Monro Inc. is transitioning select locations to a more "tire-oriented" banner. "Over the past three years, Monro has spent roughly $230 million and completed the acquisition of 168 stores," says tire industry analyst John Healy, author of MTD's monthly Your Marketplace column.

Monro Inc. is transitioning select locations to a more "tire-oriented" banner. "Over the past three years, Monro has spent roughly $230 million and completed the acquisition of 168 stores," says tire industry analyst John Healy, author of MTD's monthly Your Marketplace column.

Mergers and acquisitions of tire dealerships dominated tire industry headlines in 2019. And they continue to do so. (Story update: On Feb. 11, it was announced that Mavis Tire Supply Co. is buying 112 NTB Tire & Service Centers from TBC Corp.)

In this excerpt from an interview conducted by Modern Tire Dealer Editor Mike Manges for MTD’s 2020 Facts Issue, tire industry analyst and MTD columnist John Healy addresses the possibility of more mergers and acquisitions at the distributor level; two companies that have been particularly active on the acquisition front, Monro Inc. and Greenbriar Equity Group/GB Auto Service;  and why independent tire dealers are attractive from an M&A perspective.

MTD: When it comes to mergers and acquisitions, what do you foresee happening at the tire manufacturer, wholesale-distribution and retail levels in 2020? Do you see more tiremaker-driven wholesale-distribution alliances, joint ventures, etc., like National Tire Wholesale (Michelin North America Inc. and Sumitomo Corporation of Americas) and TireHub (Bridgestone Americas Inc. and Goodyear Tire & Rubber Co.), forming? What about independent wholesale distributor-driven partnerships like Tire Distributors of America LLC buying group, which is owned by Max Finkelstein Inc. and Treadmaxx Tire Distributors Inc.? Has the wholesale-distribution channel reached a mergers and acquisition saturation point?

Healy: As it relates to mergers and acquisitions, we expect a mixed level of activity in 2020.  As it relates to distribution alliances, we expect more stability than action on that front as alliances continue to be shaped and strategies going to market are firmed up and implemented.  From our perspective, most of the alliances formed over the last two years are still in early stages of integration and customer acquisition/retention. Given this, we think it will be at least another year before more meaningful changes take place in the distribution world.

That said, we expect merger and acquisition activity at the installer level to remain robust.  We continue to see a very active Monro on the mergers and acquisition scene, including this year’s efforts to move westward in terms of expansion efforts. Beyond Monro, there are multiple private equity groups which appear visible in their interests in assets. Looking to 2020, with an election on the horizon and another successful year in 2019, we think it’s reasonable that installers might look to be more willing sellers than in years past.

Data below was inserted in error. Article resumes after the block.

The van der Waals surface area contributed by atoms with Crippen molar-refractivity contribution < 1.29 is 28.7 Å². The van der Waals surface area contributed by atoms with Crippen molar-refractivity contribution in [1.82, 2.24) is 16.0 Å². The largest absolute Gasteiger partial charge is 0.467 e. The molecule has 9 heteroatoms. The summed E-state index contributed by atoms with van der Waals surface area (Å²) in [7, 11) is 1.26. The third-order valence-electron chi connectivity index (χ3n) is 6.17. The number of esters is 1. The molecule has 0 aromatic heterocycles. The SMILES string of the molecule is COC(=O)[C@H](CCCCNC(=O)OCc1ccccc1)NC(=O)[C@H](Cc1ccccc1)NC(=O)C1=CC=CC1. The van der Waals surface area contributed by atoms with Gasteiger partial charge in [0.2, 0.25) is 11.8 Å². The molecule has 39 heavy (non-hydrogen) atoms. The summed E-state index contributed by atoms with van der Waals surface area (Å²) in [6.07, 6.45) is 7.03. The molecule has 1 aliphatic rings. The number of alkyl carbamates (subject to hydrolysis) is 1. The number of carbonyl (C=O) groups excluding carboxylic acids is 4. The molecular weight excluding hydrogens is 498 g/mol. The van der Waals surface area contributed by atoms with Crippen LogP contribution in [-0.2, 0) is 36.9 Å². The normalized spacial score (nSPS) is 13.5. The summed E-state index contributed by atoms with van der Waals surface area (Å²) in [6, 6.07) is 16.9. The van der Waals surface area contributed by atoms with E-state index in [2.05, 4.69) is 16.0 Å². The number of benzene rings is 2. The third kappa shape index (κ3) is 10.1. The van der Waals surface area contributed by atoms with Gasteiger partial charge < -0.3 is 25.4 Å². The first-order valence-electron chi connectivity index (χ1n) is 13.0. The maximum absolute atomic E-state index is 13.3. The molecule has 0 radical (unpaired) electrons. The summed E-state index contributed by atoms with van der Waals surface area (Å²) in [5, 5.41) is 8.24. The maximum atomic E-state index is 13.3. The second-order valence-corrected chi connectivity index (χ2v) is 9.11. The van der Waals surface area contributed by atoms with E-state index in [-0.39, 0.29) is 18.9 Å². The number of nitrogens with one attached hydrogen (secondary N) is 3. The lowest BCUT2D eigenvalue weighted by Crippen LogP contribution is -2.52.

MTD: Monro continues to populate its geographic white space with strategic acquisitions, most recently in California, Nevada and Idaho. The company also is transitioning select locations to what it calls a more “tire-oriented” banner. What are your thoughts on Monro’s growth and branding strategy, particularly the chain’s push into the western U.S.? Do you think a point will arrive when Monro will ease off the accelerator when it comes to acquisitions?

Healy: Acquisitions have been a significant part of the growth strategy at Monro, and we do not see this changing. Over the past three years, Monro has spent roughly $230 million and completed the acquisition of 168 stores. This compares to around $360 million spent and 289 stores opened over the prior five-year period. So yes, the pace of acquisition has moderated some and the assets that have been acquired have pivoted a bit towards larger proprieties. 

As it relates to what assets might be the most of interest to Monro, it’s always hard to tell. Recent efforts to establish itself in the western region (of the U.S.) seem logical as the company continues to move towards where the car population resides. Given this, we would expect the western region to get more attention from a mergers and acquisitions perspective as the company looks to scale its investments.

That said, Monro is not forgetting about its business in the east. The acquisition of Free Tire Service in May 2018 was an example of a sizeable, quality operation acquired by Monro, which fits in nicely with existing operations. These types of acquisitions are still likely very much of interest to the company.

MTD: Greenbriar Equity Group/GB Auto Service has emerged as a big player, having made a number of high-profile independent tire dealer acquisitions over the last two years. Is the independent tire dealer market ripe for more private equity group activity? What makes independent dealerships attractive to private equity groups?

Healy: Independent tire dealers, in our view, remain quality unique strategic assets. We expect acquisitions of dealers will continue to remain at a robust level as we believe private equity buyers look to expand and fill in geographical gaps as they build out scale. From a big picture standpoint, servicing fleets as it relates to mobility offerings remains a strategic goal for a number of outfits. Having more geographical reach to be where the cars are located is a requirement.

Additionally, the economics of tire dealerships are still rather sound and can be enhanced with sourcing power and branding. Given this, scale and fit are always priorities for acquirers. Outside of these items, the durability of the service business is something that is attractive as buyers continue to look for more defensive retail concepts, given evolution of e-commerce.

Click here to read the full interview with Healy.

 

 

0 Comments